Merchant of Death
Money, Guns, Planes, and the Man Who Makes War Possible

Blood from Stones

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Dangerous Times in Colombia and Iraq
Among the most dangerous times in a counter-insurgency campaign, inherent in asymmetrical warfare, is when the insurgency is close to being defeated.

Desperate to remain relevant and to motivate its followers as the situation becomes more trying, the groups grasp for a spectacular action that will give it a new lease on life.

In both Iraq, where al Qaeda in Iraq
seems to be in deep trouble,
and in Colombia, where the FARC is on the ropes, public statements by officials give hints of a premature sense of triumph.

This lesson is not lost on some, including a senior intelligence official who told the Washington Post:

"I think it would be premature at this point," a senior intelligence official said of a victory declaration over AQI, as the group is known. Despite recent U.S. gains, he said, AQI retains "the ability for surprise and for catastrophic attacks."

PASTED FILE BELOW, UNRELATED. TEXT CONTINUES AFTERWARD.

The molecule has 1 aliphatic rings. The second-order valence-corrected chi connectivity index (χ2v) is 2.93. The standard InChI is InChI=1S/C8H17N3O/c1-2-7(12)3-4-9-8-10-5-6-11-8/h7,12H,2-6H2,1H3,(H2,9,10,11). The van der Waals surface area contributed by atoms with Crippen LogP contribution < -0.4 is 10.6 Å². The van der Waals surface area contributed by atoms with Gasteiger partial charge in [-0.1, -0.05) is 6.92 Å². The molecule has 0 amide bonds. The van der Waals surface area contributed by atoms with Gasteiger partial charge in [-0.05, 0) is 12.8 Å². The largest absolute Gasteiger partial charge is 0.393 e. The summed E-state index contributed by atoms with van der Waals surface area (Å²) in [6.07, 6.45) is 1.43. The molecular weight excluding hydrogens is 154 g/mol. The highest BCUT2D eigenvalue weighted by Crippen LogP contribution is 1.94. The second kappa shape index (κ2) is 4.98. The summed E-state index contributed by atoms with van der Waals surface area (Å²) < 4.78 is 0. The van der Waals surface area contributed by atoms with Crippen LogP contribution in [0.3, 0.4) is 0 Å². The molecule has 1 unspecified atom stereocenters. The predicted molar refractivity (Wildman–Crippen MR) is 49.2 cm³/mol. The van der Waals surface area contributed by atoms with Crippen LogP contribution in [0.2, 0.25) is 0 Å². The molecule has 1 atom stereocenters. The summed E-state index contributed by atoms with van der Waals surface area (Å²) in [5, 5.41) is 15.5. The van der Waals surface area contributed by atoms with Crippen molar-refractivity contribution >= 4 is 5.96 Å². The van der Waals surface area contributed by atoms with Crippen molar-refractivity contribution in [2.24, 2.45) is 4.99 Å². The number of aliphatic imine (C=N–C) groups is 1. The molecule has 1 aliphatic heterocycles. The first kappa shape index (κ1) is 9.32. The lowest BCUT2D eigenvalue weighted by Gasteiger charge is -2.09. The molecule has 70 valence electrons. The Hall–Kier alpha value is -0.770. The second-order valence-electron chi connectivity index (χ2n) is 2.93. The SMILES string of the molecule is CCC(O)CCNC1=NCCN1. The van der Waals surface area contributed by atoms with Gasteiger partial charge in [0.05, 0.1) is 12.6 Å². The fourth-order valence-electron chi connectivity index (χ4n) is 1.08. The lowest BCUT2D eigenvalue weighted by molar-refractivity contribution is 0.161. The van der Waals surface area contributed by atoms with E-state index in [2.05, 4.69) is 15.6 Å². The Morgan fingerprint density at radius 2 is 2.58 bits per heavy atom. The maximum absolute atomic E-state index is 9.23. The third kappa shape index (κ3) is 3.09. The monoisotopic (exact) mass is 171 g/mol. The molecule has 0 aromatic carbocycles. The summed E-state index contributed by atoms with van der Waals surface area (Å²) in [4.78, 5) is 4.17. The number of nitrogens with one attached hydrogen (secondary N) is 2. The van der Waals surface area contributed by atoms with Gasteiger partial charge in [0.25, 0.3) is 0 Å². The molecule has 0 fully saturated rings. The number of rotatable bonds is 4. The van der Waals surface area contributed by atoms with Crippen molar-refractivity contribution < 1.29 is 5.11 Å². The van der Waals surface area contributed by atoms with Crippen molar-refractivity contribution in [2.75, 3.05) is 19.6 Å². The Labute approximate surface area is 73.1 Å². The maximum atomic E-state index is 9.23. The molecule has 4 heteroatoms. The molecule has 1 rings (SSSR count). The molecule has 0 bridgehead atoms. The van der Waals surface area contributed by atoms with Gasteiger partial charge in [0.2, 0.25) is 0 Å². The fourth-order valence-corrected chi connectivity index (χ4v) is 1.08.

That is not to deny significant progress has been made. Clearly AQI has suffered sharp defeats. The FARC has much of its senior leadership through death and desertion, and is clearly in its deepest crisis in decades.

One needs only look at the history of past groups that have been on the edge of extinction, only to escape and come back stronger-and more vicious-than ever.

The Revolutionary United Front (RUF) in Sierra Leone, is a case in point. Reduced to a few dozen ill-equipped combatants in the bush in the mid 1990s, having been pushed out of the diamond fields and under assault, the group was tied down to a small piece land on the Liberian border. But they were allowed to regroup, rearm, and wreak havoc.

The sense of danger faded and attention wandered, and the price was terrible. The same is true for countless other groups, including the Lord's Resistance Army in Uganda, Laurent Kabila's forces in Zaire (DRC now), and the FARC in its earliest days.

The FARC still has access to millions of dollars in drug money. AQI is not at a loss for would-be martyrs and deep-pocket donors to keep the war going.

Giving these groups a respite in the confidence that they have been seriously wounded is a potentially-fatal mistake. They need to remain relevant, and will use their diminishing resources produce the most spectacular results. That is why it is imperative to continue the sometimes-boring but necessary systematic work of following up every lead and continuing the pressure as if our lives depend on it. Because they likely do.

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